2009 Finalists: Non-Fiction Middle Grade & Young Adult Books

Claudette Colvin: Twice Toward Justice
by Phillip Hoose
Farrar, Straus & Giroux
Nominated by: Elaine

Phillip Hoose’s Claudette Colvin tells the story of a remarkable yet largely unknown civil rights figure.  In March 1955, nine months before the famous Rosa Parks incident, fifteen-year-old Claudette Colvin refused to give up her seat to a white woman on a segregated bus in Montgomery, Alabama, and was arrested and jailed.  What’s more, Colvin went on to serve as a star witness in the landmark court case that ended segregation of city buses.  The compelling narrative–much of which is told in Colvin’s own words–includes plenty of historical context and is complemented by riveting photographs, newspaper clippings, maps and sidebars.

Frog Scientist, The
by Pamela S. Turner, photographs by Andy Comins
Houghton Mifflin
Nominated by: Laurie Thompson

The Frog Scientist follows UC Berkeley researcher Tyrone Hayes through his field and lab experiments in pesticide exposure. With eye-catching photography–and without falling into preachiness–the book explores the scientific process, explains the implications of Hayes’ work, and shows an African-American scientist and his family at work.

I Can’t Keep My Own Secrets: Six-Word Memoirs by Teens Famous & Obscure
by Larry Smith and Rachel Fershleiser
Nominated by: Erin McIntosh

Inspired by Ernest Hemingway’s famous six-word short story (“For Sale: Baby shoes, never worn.”), the editors of Smith Magazine challenged readers to create their own six-word memoirs. I Can’t Keep My Own Secrets is a compilation of nearly 800 very short pieces written by teenagers. Creative, chilling, humorous, inspiring–and ultimately honest–these glimpses into others’ lives will stick with the reader far beyond the brief moment it takes to read the words on the page.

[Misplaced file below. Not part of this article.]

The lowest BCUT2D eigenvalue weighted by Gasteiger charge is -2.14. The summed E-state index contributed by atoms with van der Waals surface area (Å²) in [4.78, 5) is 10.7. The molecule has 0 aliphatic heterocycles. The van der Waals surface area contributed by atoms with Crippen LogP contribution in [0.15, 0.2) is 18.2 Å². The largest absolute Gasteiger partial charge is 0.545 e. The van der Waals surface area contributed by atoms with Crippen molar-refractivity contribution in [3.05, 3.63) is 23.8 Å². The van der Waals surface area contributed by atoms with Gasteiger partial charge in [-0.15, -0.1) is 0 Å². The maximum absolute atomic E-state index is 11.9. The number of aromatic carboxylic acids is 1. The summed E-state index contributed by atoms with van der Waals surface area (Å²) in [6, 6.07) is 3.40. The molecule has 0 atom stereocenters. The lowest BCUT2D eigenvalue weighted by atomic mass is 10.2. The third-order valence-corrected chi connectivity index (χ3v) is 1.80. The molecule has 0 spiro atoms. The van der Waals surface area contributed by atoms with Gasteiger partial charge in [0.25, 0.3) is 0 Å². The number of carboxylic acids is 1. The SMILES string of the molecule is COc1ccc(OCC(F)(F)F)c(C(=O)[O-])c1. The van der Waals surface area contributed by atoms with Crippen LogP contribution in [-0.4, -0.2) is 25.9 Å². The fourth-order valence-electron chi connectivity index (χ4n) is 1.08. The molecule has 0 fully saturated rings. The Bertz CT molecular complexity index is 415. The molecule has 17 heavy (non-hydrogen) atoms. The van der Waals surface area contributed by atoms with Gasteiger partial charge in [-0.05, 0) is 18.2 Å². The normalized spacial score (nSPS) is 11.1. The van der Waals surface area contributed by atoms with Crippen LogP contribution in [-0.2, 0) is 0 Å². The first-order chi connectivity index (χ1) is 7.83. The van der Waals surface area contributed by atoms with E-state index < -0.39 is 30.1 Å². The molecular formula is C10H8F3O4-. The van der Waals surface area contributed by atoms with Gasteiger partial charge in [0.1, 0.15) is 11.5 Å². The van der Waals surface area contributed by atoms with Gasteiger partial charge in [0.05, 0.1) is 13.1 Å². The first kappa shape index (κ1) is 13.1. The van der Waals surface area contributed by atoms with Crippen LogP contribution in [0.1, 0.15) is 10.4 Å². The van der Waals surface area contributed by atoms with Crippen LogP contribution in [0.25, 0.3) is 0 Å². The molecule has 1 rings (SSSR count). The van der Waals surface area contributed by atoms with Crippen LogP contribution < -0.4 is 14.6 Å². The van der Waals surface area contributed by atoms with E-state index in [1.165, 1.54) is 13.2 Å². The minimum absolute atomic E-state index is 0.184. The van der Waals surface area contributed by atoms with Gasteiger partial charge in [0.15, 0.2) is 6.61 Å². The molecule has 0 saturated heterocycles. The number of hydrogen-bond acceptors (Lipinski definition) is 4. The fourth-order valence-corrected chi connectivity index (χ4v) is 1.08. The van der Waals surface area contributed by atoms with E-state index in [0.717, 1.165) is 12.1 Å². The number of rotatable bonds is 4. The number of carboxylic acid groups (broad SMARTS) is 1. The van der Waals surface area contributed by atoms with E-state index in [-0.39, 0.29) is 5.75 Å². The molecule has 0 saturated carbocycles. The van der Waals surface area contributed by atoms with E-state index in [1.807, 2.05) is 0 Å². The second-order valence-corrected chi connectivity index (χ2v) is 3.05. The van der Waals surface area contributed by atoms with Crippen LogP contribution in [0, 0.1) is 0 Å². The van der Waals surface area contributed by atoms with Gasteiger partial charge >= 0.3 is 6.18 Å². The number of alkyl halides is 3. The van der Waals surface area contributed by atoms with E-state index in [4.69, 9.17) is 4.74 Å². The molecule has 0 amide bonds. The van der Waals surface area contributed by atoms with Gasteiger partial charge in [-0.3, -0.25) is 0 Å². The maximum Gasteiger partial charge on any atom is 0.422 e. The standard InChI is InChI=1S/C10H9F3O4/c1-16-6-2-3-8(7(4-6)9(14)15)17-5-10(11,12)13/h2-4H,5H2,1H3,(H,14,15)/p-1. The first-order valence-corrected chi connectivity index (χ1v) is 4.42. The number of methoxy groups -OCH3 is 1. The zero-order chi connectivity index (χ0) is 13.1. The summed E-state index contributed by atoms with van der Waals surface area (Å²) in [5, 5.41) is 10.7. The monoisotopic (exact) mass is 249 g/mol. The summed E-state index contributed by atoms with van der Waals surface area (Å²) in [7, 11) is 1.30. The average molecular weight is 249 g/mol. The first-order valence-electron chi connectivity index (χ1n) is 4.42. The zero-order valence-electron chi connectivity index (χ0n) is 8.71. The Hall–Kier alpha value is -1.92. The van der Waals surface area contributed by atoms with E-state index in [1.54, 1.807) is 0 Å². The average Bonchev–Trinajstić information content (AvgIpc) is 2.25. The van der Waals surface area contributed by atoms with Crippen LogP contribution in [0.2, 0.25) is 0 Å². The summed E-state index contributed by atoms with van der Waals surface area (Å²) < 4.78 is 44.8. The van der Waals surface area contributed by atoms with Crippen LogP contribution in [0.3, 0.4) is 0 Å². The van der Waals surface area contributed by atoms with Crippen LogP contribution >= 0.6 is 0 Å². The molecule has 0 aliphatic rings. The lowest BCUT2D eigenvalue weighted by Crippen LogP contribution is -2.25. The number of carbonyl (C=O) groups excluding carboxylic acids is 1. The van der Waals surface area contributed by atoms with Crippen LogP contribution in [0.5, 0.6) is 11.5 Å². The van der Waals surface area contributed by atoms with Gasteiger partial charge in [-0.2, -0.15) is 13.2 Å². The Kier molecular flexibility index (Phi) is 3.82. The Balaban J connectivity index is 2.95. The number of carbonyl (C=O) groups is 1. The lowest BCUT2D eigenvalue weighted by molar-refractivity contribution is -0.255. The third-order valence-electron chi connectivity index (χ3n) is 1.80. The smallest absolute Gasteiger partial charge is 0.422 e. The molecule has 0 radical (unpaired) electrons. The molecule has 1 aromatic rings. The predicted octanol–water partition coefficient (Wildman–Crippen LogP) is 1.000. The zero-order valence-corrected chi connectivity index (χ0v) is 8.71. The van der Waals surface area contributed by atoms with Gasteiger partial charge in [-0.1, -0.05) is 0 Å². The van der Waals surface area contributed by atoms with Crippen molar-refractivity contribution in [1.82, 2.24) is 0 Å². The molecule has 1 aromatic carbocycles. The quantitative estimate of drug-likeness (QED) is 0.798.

Marching For Freedom: Walk Together Children and Don’t You Grow Weary
by Elizabeth Partridge
Nominated by: Jen Lehmann

This visually stunning book examines the role that children played during the voting rights struggle, particularly the 1965 march from Selma to Montgomery.  The gripping story line, supplemented with large black-and-white photographs, follows several children and teens as they march and protest, and are arrested and subjected to horrific violence.  Despite the odds against them, these children organized and acted to change their lives and their future–and they won.

Written in Bone: Buried Lives of Jamestown and Colonial Maryland (Exceptional Social Studies Titles for Intermediate Grades)
by Sally M. Walker
Carolrhoda Books
Nominated by: Loree Griffin Burns

Written In Bone
takes readers along the journey as scientists uncover skeletons and other artifacts from colonial-era Virginia and Maryland.  We learn not only about the skeletons themselves, but also about the way of life during this often brutal and even deadly time period.  Photos, maps, diagrams, and historical documents add to the engaging text, which may inspire kids to explore careers in forensic anthropology.